Shareholders in online estate agency Purplebricks Group (LSE: PURP) have suffered badly over the last year. Shares in the firm are down by 25% at the time of writing, and have fallen by more than 70% over the last 12 months.
Unfortunately, I think the shares may continue to fall. As I’ll explain, even at current levels the group’s valuation looks too high to me.
What’s gone wrong?
Purplebricks now expects revenue for the current year to be between £130m-£140m, about 20% lower than previous guidance of £165m-£175m. The company blames “challenging” conditions in the UK and Australia and an unsuccessful marketing campaign in the US for this shortfall.
I suspect problems may run deeper. The company warns that UK sales growth is likely to slow to 15-20% this year, compared to 80% last year. Are sellers finding better deals elsewhere?
In the US, the firm says it has recently moved to a pay-on-completion business model. This sounds to me like a standard no-sale, no-fee arrangement. I’d expect this to result in slower revenue growth.
A final concern is that the firm is losing two key managers at the same time. The chief executives of the UK and US businesses will both leave shortly, having been with the outfit for just two years.
I won’t be investing
Neil Woodford’s funds own 27% of Purplebricks, making him the group’s biggest shareholder. His shareholding is probably too big to sell without destroying the share price, so I guess he’ll have to remain patient and hope things improve.
This business could succeed — I’m sure there’s space for online-based estate agents in the market. But as I’ve commented before, despite its online model, the company still has an extensive network of agents. So it doesn’t have the low-cost structure and scalability of a true online business.
Another concern is the amount of money being spent on overseas expansion. If management had focused its efforts on building a profitable and successful business in the UK, I might be more interested. But the firm is spending millions on loss-making efforts to break into Australia, Canada and the US. That seems too ambitious to me.
Analysts expect a loss of 12.9p per share this year, or about £40m. A further loss is expected next year. Even after today’s fall, this loss-making company is still valued at about three times its sales. That looks much too expensive to me.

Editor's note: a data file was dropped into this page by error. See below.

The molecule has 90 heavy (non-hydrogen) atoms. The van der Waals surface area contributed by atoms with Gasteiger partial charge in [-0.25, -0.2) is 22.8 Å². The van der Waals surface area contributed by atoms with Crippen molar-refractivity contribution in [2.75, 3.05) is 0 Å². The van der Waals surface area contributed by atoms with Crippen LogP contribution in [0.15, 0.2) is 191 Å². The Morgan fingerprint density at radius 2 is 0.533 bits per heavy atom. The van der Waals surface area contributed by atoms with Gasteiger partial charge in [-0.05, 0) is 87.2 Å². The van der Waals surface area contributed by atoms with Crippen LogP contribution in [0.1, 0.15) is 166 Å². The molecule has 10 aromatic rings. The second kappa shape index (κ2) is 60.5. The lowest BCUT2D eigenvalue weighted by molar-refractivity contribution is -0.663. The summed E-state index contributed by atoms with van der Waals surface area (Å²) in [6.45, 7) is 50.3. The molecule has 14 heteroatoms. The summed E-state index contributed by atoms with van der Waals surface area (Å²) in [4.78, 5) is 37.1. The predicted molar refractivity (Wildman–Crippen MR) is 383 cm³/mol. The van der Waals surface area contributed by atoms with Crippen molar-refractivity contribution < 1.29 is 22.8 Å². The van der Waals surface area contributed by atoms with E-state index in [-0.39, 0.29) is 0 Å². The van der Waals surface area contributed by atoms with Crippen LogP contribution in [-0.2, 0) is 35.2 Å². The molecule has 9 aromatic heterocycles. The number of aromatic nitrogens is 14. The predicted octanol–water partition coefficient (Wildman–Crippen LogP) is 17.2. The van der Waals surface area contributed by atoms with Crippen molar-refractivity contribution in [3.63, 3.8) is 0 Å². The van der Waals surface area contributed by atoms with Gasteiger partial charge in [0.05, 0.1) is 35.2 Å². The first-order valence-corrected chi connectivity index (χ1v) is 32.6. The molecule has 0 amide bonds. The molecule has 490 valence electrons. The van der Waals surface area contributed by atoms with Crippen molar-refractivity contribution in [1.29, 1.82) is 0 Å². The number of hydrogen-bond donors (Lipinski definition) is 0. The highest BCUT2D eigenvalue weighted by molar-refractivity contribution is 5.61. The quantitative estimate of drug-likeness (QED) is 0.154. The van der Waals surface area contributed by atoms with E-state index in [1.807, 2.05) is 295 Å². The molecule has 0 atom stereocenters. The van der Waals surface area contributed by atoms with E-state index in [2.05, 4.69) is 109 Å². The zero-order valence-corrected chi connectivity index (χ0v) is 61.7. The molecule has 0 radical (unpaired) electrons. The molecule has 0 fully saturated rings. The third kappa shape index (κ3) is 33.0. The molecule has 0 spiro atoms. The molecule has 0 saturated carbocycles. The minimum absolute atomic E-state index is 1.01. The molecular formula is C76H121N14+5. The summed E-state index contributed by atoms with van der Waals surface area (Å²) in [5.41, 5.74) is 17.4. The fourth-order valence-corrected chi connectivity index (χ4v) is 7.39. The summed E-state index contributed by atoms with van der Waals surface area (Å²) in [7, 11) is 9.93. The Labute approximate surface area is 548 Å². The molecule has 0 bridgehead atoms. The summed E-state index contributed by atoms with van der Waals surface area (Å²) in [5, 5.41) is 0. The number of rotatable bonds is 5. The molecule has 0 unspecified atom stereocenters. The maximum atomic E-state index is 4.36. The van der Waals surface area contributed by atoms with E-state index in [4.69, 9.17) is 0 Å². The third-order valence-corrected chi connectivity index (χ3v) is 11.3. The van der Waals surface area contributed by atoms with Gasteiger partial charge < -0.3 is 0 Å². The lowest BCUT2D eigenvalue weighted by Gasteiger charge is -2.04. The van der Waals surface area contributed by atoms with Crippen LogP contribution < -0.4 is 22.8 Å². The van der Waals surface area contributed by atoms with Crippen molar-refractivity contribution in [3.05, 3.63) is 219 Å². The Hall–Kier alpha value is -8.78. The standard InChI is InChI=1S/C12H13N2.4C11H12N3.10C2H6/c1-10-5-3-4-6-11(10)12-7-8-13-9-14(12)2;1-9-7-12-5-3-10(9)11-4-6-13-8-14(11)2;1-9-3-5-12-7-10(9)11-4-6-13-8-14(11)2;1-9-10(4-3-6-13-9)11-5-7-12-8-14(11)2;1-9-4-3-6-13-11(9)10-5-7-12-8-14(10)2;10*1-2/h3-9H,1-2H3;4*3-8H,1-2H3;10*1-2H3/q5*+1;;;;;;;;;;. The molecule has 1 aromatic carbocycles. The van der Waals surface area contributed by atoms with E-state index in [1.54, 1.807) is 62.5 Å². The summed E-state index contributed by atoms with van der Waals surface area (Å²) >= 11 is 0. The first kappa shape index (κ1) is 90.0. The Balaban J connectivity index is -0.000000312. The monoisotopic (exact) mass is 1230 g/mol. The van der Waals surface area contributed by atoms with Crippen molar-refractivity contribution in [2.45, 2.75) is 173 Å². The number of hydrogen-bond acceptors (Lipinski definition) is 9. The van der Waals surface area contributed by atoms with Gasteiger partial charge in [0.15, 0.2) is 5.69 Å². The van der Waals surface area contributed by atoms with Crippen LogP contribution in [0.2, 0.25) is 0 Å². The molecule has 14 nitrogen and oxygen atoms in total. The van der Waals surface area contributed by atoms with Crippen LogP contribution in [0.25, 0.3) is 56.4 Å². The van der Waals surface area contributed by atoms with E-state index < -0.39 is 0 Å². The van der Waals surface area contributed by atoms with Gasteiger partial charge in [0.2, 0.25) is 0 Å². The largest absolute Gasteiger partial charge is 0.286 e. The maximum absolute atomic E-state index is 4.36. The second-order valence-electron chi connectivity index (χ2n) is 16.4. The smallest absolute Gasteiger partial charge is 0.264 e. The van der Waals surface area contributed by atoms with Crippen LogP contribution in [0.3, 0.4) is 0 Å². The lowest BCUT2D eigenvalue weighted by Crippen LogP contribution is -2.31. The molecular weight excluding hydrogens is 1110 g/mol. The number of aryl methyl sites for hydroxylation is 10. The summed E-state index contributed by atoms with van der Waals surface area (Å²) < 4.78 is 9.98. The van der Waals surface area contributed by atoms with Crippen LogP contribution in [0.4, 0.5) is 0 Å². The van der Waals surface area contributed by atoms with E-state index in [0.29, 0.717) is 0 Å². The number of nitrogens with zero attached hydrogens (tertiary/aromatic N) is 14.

An agent I’d buy
LSL Property Services (LSE: LSL) lacks the catchy name and trendy advertising of Purplebricks. But this group, whose businesses include estate agents Reeds Rains, Your Move and Marsh & Parsons, looks much more appealing to me.
Last year, LSL reported revenue of £312m and an underlying operating profit of £37.5m. A similar result is expected for 2018. Despite these favourable figures, the group’s market capitalisation is just £254m. That’s roughly 30% below Purplebricks.
In my view, LSL’s 11% operating margin and strong cash generation make it of much more interest than Purplebricks. I’d also note that this smaller firm has a sizeable lettings business and this should help support earnings even if the housing market slows.
LSL shares currently trade on a 2018 forecast price/earnings ratio of 9.7 and offer a 4.1% dividend yield. This payout should be covered 2.5 times by earning, suggesting that it’s quite safe. I’d rate LSL as a possible buy.
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Roland Head has no position in any of the shares mentioned. The Motley Fool UK has no position in any of the shares mentioned. Views expressed on the companies mentioned in this article are those of the writer and therefore may differ from the official recommendations we make in our subscription services such as Share Advisor, Hidden Winners and Pro. Here at The Motley Fool we believe that considering a diverse range of insights makes us better investors.